OVER THE MOAT by James Sullivan


Love Among the Ruins of Imperial Vietnam
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A recounting of the author’s courtship of his wife-to-be in the ancient Vietnamese city of Hue.

In the fall of 1992, shortly after graduating from the Iowa Writer’s Workshop, Sullivan went to Vietnam with an assignment from Bicycling magazine to write about biking from Saigon to Hanoi. He was looking for local color to flesh out the piece when he first encountered Thuy in her exotic native city. She wanted to learn English; his interest was caught and held from his initial vision of her traditionally dressed in a graceful ao dai. Since Sullivan is the kind of writer who spends a lot of time in his own head, readers are privy to every twist and turn as he accepts, ponders, rejects, and finally embraces the notion that boy has met girl and destiny waits. It was clear from the outset that their relationship would be complicated. Thuy’s family had very traditional values and beliefs—her mother, for instance, insisted that she tightly braid her long hair before going out in the evening so that “ghosts will not fly in there”—and she respected them. The US trade embargo on the reunited country’s communist government worked against Jim in subtle ways. It was a 19th-century courtship; Thuy’s initial refusal to even shake his hand put physical contact well back on the calendar. When the first kiss finally arrived, Sullivan writes, “A tiny gasp escaped between us. It could have been her; it could have been me.” But there were other persistent gentlemen callers, and one of them, a Hue police officer assigned to monitor foreign travelers, took Jim’s success personally. The ensuing complications afforded the author a Kiplingesque take on the community of marginally depraved Western expats going to seed in Bangkok, where he waited in agony for bribes and paperwork to interact.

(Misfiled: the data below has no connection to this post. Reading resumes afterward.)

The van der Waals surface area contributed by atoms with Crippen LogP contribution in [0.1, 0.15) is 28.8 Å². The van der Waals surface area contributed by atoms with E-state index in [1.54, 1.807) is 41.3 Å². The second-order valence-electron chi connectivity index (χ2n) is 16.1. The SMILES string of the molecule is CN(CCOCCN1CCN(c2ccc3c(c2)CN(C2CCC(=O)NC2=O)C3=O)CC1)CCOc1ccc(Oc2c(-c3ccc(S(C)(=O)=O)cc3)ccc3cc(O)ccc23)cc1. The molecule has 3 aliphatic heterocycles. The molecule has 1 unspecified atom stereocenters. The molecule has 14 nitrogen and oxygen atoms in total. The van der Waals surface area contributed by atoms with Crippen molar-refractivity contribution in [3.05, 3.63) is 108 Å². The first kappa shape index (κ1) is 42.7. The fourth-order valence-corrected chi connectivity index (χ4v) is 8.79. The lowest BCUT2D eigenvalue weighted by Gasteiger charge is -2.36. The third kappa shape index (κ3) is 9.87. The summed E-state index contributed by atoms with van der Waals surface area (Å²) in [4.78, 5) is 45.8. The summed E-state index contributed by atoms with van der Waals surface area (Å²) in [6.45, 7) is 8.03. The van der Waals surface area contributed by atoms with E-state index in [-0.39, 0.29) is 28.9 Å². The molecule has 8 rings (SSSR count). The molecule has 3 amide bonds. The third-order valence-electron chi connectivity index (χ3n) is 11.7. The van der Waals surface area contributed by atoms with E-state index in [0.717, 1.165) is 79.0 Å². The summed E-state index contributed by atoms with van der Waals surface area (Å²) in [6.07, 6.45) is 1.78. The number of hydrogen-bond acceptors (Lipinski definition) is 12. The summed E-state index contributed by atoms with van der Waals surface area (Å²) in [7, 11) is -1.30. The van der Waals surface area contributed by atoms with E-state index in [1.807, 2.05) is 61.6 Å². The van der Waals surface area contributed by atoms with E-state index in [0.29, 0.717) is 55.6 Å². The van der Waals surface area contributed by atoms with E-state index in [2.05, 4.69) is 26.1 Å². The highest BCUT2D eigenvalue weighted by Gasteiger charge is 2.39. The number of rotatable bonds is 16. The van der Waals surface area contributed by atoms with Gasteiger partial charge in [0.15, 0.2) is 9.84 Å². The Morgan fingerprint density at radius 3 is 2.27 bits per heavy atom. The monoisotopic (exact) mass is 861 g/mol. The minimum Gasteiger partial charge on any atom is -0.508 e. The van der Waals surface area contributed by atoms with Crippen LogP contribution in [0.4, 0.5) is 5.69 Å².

Cultures clash, but love conquers, with some fascinating twists and plenty of intimate details.

Pub Date: Jan. 1st, 2004
ISBN: 0-312-42237-7
Page count: 368pp
Publisher: Picador
Review Posted Online:
Kirkus Reviews Issue: Nov. 1st, 2003


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